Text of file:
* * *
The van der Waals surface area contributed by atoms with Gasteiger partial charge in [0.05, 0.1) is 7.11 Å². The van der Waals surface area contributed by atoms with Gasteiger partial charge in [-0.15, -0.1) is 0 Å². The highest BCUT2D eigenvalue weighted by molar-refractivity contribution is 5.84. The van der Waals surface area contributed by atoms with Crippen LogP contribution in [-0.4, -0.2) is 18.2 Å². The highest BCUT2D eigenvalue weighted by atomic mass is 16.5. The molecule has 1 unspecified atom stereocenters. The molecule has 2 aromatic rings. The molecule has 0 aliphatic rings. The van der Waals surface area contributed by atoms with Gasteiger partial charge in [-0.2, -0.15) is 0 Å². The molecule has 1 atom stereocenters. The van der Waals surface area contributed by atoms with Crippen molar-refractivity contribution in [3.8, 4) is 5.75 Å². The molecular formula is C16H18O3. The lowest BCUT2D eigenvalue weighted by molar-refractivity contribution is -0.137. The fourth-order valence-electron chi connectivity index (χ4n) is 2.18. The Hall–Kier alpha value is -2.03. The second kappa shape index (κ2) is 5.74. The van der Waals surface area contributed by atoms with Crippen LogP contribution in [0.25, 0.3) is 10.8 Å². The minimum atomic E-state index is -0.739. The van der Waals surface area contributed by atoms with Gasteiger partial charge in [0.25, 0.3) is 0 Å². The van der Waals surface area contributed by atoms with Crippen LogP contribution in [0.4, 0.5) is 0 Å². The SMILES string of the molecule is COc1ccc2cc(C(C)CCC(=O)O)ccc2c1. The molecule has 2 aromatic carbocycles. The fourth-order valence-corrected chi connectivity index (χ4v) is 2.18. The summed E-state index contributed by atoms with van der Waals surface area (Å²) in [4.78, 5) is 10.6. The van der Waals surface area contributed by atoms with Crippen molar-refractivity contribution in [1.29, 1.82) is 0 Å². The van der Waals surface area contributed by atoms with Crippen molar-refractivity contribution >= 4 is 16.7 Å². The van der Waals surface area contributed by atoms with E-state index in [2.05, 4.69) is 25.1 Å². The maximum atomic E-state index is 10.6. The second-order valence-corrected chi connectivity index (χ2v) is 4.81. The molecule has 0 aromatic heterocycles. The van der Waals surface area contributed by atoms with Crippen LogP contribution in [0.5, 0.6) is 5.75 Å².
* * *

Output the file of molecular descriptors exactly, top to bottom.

The van der Waals surface area contributed by atoms with Gasteiger partial charge in [0.05, 0.1) is 7.11 Å². The van der Waals surface area contributed by atoms with Gasteiger partial charge in [-0.15, -0.1) is 0 Å². The highest BCUT2D eigenvalue weighted by molar-refractivity contribution is 5.84. The van der Waals surface area contributed by atoms with Crippen LogP contribution in [-0.4, -0.2) is 18.2 Å². The highest BCUT2D eigenvalue weighted by atomic mass is 16.5. The molecule has 1 unspecified atom stereocenters. The molecule has 2 aromatic rings. The molecule has 0 aliphatic rings. The van der Waals surface area contributed by atoms with Gasteiger partial charge in [-0.2, -0.15) is 0 Å². The molecule has 1 atom stereocenters. The van der Waals surface area contributed by atoms with Crippen molar-refractivity contribution in [3.8, 4) is 5.75 Å². The molecular formula is C16H18O3. The lowest BCUT2D eigenvalue weighted by molar-refractivity contribution is -0.137. The fourth-order valence-electron chi connectivity index (χ4n) is 2.18. The Hall–Kier alpha value is -2.03. The second kappa shape index (κ2) is 5.74. The van der Waals surface area contributed by atoms with Crippen LogP contribution in [0.25, 0.3) is 10.8 Å². The minimum atomic E-state index is -0.739. The van der Waals surface area contributed by atoms with Gasteiger partial charge in [0.25, 0.3) is 0 Å². The van der Waals surface area contributed by atoms with Crippen LogP contribution in [0.4, 0.5) is 0 Å². The SMILES string of the molecule is COc1ccc2cc(C(C)CCC(=O)O)ccc2c1. The molecule has 2 aromatic carbocycles. The fourth-order valence-corrected chi connectivity index (χ4v) is 2.18. The summed E-state index contributed by atoms with van der Waals surface area (Å²) in [4.78, 5) is 10.6. The van der Waals surface area contributed by atoms with Crippen molar-refractivity contribution in [1.29, 1.82) is 0 Å². The van der Waals surface area contributed by atoms with Crippen molar-refractivity contribution >= 4 is 16.7 Å². The van der Waals surface area contributed by atoms with E-state index in [2.05, 4.69) is 25.1 Å². The maximum atomic E-state index is 10.6. The second-order valence-corrected chi connectivity index (χ2v) is 4.81. The molecule has 0 aromatic heterocycles. The van der Waals surface area contributed by atoms with Crippen LogP contribution in [0.5, 0.6) is 5.75 Å².